Management and Business Distinguished Achievement Award Winner
Shep Murray ’93
Final subject approved
The Vineyard Vines catalog says it all. Two young men dive off a sailboat into sun-splashed waters off Martha’s Vineyard wearing swim trunks emblazoned with the company’s island-centric designs. Images of vacation-themed preppy apparel and accessories for men, women, and children are interspersed with photos of customers sporting their favorite Vineyard Vines gear and sharing their personal stories of living the good life, embodying the promise of the company’s tagline, “Every day should feel this good.” By any measure, the company’s co-founder and CEO Shep Murray ’93, has achieved the American dream. Taking in more than $100 million in retail store and online sales last year and boasting licensing agreements with the likes of Major League Baseball and a huge cadre of devoted customers nationwide (over 432,000 Facebook likes at last count), Vineyard Vines was named the “official style” of the Kentucky Derby in 2011. No wonder Shep and his brother Ian, the company’s co-founder, were profiled as part of Entrepreneur magazine’s “Hot 500” list of America’s fastest-growing businesses in 2007. The accolades haven’t stopped since. But the Connecticut natives did not always enjoy the limelight. They’ve come a long way from the day they started the business in 1998 selling handmade silk ties out of the back of a jeep on Martha’s Vineyard.
The story of how their entrepreneurial journey began is firmly entrenched in company lore and is a case study in how hard work, staying true to what you love, and thinking outside the box can transform the most fledgling and unlikely enterprise into a major American success story. One important stop on that journey for Shep Murray was his time at Skidmore College.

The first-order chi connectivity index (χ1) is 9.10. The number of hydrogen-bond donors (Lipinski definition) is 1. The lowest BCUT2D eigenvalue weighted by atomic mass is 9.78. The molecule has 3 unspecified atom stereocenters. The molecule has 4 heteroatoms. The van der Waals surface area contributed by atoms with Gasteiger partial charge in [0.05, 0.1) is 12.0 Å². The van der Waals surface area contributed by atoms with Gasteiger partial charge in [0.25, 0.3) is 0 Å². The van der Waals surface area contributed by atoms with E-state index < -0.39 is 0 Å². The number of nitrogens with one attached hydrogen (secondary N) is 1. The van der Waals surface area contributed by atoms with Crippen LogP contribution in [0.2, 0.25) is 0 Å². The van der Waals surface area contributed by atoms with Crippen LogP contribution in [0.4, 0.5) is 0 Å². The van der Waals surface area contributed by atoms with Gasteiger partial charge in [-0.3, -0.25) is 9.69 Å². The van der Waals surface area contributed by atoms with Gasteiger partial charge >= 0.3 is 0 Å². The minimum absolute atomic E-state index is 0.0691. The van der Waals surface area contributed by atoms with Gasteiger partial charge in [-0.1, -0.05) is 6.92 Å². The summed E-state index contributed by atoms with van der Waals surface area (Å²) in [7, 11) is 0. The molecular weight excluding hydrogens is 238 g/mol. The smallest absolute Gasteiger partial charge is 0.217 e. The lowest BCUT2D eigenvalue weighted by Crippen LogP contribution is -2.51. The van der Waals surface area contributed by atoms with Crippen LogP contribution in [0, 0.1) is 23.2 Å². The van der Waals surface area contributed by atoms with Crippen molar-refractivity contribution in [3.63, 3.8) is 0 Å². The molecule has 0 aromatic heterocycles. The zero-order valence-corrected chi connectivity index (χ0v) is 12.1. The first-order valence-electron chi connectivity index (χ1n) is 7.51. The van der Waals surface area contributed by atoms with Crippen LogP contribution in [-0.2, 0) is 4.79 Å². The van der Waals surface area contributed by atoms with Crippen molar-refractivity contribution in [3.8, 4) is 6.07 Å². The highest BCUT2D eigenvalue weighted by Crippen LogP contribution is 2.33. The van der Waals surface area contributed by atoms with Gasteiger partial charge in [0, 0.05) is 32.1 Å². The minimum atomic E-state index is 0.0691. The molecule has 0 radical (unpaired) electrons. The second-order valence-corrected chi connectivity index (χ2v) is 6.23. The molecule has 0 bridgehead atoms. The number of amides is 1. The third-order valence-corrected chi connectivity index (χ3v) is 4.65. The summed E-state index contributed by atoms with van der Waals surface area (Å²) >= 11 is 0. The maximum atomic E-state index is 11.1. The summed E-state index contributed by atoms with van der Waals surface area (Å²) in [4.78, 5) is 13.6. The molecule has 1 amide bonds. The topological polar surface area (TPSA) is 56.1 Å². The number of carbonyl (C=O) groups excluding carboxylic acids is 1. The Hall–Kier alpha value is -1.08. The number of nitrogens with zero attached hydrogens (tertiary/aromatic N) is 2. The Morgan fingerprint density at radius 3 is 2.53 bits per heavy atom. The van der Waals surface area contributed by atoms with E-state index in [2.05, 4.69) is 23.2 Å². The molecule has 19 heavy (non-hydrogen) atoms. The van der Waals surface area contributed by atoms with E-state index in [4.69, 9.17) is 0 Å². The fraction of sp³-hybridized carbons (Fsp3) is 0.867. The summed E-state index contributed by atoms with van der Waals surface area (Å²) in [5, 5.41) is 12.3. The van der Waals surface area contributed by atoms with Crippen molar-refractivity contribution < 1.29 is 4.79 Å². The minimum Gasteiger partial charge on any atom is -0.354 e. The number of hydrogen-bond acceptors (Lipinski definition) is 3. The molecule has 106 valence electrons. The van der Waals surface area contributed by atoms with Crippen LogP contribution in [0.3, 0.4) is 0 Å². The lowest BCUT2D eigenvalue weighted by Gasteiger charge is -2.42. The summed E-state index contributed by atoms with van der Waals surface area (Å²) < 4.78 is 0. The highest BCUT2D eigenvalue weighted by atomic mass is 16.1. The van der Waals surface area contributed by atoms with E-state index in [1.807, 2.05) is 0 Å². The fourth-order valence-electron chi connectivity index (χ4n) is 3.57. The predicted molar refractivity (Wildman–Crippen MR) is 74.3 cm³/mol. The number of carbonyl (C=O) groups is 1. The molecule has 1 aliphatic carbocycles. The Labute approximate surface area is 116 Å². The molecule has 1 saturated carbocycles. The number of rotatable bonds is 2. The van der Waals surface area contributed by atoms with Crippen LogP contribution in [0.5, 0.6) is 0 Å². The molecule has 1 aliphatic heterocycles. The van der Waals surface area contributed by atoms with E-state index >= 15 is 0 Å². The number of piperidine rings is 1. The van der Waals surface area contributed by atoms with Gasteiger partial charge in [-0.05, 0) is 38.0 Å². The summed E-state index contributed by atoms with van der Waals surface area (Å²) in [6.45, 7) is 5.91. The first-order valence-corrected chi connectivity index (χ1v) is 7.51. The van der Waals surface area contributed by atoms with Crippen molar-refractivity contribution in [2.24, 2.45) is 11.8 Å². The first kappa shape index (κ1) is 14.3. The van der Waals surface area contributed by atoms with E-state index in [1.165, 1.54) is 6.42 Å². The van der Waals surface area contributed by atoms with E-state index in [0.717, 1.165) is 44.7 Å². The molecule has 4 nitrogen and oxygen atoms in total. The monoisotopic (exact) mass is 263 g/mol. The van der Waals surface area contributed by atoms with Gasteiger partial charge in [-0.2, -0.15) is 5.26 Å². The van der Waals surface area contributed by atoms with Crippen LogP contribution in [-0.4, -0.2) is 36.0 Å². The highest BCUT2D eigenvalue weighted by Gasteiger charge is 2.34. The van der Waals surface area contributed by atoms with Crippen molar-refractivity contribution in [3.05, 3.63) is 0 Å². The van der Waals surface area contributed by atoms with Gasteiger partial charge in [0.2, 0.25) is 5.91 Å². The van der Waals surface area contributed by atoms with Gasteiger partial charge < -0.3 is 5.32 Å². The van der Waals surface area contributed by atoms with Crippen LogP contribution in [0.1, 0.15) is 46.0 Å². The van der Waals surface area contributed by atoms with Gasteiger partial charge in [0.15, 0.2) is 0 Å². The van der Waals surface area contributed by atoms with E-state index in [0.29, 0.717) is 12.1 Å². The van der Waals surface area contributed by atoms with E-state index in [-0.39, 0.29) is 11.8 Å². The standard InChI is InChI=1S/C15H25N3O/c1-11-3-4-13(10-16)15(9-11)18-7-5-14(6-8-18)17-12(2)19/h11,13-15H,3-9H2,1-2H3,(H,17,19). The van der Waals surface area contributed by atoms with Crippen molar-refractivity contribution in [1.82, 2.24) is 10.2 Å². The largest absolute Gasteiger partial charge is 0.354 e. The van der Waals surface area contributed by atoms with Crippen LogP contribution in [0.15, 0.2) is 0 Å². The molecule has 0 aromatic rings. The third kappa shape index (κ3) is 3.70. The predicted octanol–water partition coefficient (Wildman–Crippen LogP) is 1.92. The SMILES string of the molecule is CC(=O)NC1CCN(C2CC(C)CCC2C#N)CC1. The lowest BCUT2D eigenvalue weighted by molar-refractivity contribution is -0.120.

A talented singer and guitar player, Shep arrived on campus planning on majoring in music, but found that he loved literature courses, and considered switching his major to English before finally settling on management and business. He recalls the introductory course BU107 as a seminal experience. “It gave students the chance to work together as a team and come up with a solution for a real company. That’s exactly what you do in the business world. It gave me the opportunity to roll up my sleeves and think outside the box.”
That opportunity would bear fruit a few years later. In 1997 both Shep and Ian were working for Manhattan advertising agencies and hating it, particularly having to wear the dull corporate uniform of suit and tie—most especially, the tie. The brothers, who had summered on Martha’s Vineyard since childhood, also dreamed of spending more time there. That summer, they conceived a solution to their dilemma: creating and selling handmade silk ties that signified the “good life” they enjoyed on the Vineyard, ties that young professionals would find fashionable and fun. The novelty insignias, including the signature Vineyard Vines pink whale and other island-themed images, were meant to be conversation pieces that would bring people together. The following year, the brothers quit their jobs on the same day, and starting with an $8,000 cash advance from a credit card, began selling their ties on beaches and in boatyards and bars, employing the motto “Don’t be just another suit. Tie on a Vineyard Vine.” They were soon able to move themselves and several hundred ties out of their parents’ house and into their first apartment, which doubled as their company headquarters. In 1998 they launched their first catalog, and started upon an astounding upward trajectory.